One doesn't quite associate Internet sex with the august and high-brow New York Review of Books. But the Sept. 24 issue at least gives us sex and the internet.
In "Men and Boys," we're quickly reminded that, "From antiquity to the present, nothing has given admirers of the Greeks so much embarrassment and caused so much downright revulsion as the widespread Greek practice of men making love to young boys," writes G.W. Bowersock, a Princeton University emeritus professor of ancient history.
(Hey, who needs Dan Savage when one has the New York Review of Books?)
Bowersock proceeds to spin a terrific analysis of the practice as he reviews two books on the topic, even chiding one of them for "its total exclusion" of pederastic images that do not appear on painted Greek pots. My goodness! Anyway, cutting to the sensual chase:
"The sexual life of the ancient Greeks was as variegated and inventive as its resplendent culture. It was neither consistent nor uniform. To this day it stubbornly resists all modern ideologies and prejudices, and yet it had its own principles of decency. In sex, as in so much else, the ancient Greeks were unique."
Given this site's namesake, it not only seems fitting to touch upon the legacy of the Greeks but also the impact and future of the internet, or at least its obvious challenge to the state of mainstream media and journalism. Michael Massing's "A New Horizon for the News" does that, avoiding much of the hand-wringing that's prevalent among old newsies like myself but also offering appropriate cautionary notes about the flowering of creativity found as many new endeavors try to fill new holes.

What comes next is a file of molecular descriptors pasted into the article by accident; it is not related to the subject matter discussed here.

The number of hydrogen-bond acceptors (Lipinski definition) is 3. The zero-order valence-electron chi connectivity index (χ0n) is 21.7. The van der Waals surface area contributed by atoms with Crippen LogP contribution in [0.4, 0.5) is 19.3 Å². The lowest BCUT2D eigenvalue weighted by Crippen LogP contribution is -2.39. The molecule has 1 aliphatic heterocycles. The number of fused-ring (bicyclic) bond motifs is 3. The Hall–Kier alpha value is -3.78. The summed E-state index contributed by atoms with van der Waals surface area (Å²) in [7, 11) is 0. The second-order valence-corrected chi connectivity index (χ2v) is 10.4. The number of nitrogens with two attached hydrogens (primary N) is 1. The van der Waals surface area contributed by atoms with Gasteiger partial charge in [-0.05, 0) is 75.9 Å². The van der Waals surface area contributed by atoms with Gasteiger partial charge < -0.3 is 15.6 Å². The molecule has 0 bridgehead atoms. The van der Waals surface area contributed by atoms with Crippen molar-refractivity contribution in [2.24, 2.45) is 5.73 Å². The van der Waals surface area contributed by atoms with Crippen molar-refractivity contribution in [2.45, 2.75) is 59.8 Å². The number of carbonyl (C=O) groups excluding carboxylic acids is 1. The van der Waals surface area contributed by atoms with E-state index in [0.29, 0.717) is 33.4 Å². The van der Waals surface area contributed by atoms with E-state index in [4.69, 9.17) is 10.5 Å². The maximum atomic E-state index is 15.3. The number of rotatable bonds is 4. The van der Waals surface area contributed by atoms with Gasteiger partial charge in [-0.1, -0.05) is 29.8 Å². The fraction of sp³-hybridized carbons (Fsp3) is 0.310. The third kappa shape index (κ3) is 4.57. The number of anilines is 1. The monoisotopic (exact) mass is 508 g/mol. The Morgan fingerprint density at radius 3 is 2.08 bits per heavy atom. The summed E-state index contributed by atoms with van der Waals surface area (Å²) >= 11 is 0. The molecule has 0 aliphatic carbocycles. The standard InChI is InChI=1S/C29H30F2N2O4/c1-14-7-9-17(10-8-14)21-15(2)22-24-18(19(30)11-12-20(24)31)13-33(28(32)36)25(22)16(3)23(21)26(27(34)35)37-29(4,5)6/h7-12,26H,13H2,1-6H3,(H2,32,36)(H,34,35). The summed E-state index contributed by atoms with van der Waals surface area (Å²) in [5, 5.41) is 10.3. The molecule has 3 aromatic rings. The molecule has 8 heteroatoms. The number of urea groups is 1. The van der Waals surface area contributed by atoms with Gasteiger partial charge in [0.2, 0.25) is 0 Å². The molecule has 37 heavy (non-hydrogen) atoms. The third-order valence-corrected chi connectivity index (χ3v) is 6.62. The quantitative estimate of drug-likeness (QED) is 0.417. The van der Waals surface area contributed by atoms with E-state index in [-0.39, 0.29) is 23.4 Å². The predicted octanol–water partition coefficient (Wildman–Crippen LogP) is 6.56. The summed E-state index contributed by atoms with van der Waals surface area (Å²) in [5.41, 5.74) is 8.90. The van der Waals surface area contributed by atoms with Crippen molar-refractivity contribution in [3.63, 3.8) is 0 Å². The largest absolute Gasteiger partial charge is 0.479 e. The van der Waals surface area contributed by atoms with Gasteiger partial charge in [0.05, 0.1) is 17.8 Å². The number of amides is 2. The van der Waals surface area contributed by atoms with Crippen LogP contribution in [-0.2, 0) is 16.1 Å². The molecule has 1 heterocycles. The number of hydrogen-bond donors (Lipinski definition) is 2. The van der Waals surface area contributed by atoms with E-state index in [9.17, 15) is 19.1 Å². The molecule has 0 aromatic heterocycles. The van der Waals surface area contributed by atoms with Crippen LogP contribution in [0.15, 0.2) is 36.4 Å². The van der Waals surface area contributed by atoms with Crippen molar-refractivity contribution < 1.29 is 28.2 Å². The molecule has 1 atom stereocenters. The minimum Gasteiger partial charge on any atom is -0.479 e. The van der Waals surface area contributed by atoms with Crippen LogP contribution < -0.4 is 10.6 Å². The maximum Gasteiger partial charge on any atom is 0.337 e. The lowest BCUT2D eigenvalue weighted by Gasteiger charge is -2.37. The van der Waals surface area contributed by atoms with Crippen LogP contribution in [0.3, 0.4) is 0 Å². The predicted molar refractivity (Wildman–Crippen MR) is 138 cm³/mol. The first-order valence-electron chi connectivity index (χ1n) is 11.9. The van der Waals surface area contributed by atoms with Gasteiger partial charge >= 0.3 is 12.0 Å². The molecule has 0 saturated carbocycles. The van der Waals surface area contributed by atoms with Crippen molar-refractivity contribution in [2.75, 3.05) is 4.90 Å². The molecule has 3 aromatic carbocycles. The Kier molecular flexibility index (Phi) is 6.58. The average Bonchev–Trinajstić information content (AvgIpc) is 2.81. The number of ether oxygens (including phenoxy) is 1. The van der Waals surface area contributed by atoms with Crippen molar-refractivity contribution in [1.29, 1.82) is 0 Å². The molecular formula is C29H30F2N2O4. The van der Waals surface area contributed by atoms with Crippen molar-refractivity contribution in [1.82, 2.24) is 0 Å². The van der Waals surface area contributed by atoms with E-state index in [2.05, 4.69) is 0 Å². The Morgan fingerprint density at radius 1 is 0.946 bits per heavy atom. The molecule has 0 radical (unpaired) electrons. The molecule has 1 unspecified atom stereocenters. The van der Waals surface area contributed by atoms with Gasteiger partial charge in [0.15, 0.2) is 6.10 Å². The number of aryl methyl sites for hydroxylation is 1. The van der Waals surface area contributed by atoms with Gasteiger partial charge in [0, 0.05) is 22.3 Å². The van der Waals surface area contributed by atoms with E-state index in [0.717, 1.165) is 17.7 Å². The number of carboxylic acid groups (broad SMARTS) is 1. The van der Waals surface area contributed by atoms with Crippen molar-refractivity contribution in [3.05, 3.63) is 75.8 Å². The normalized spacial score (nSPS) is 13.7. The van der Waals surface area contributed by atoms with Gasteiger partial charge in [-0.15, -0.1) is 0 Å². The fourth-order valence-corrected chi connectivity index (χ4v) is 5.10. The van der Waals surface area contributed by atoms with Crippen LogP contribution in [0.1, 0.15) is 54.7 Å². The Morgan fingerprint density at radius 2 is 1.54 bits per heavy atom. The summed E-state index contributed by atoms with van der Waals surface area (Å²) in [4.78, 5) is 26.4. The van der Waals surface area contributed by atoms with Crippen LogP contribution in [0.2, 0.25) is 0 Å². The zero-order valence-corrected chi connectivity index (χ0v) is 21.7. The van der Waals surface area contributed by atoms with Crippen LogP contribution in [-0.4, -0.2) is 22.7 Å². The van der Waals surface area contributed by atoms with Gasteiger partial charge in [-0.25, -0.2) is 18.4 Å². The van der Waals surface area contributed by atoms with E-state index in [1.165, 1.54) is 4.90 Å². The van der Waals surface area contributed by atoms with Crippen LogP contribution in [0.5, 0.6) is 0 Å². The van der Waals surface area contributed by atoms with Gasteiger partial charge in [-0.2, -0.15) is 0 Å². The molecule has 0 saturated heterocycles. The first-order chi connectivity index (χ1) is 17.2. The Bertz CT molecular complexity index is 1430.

He lauds the surfacing of "fresh structures" amid the retreat of old-guard corporations and conglomerates, in particular citing some of the new forays in the form of local websites and investigative journalism combines. Will foundations, wealthy individuals and news consumers help out by funding them and their offspring? He's not sure, while also fretting that the opening for real change "won't last forever." Media giants might just get their acts together and "finance a new oligopolistic push on the Web."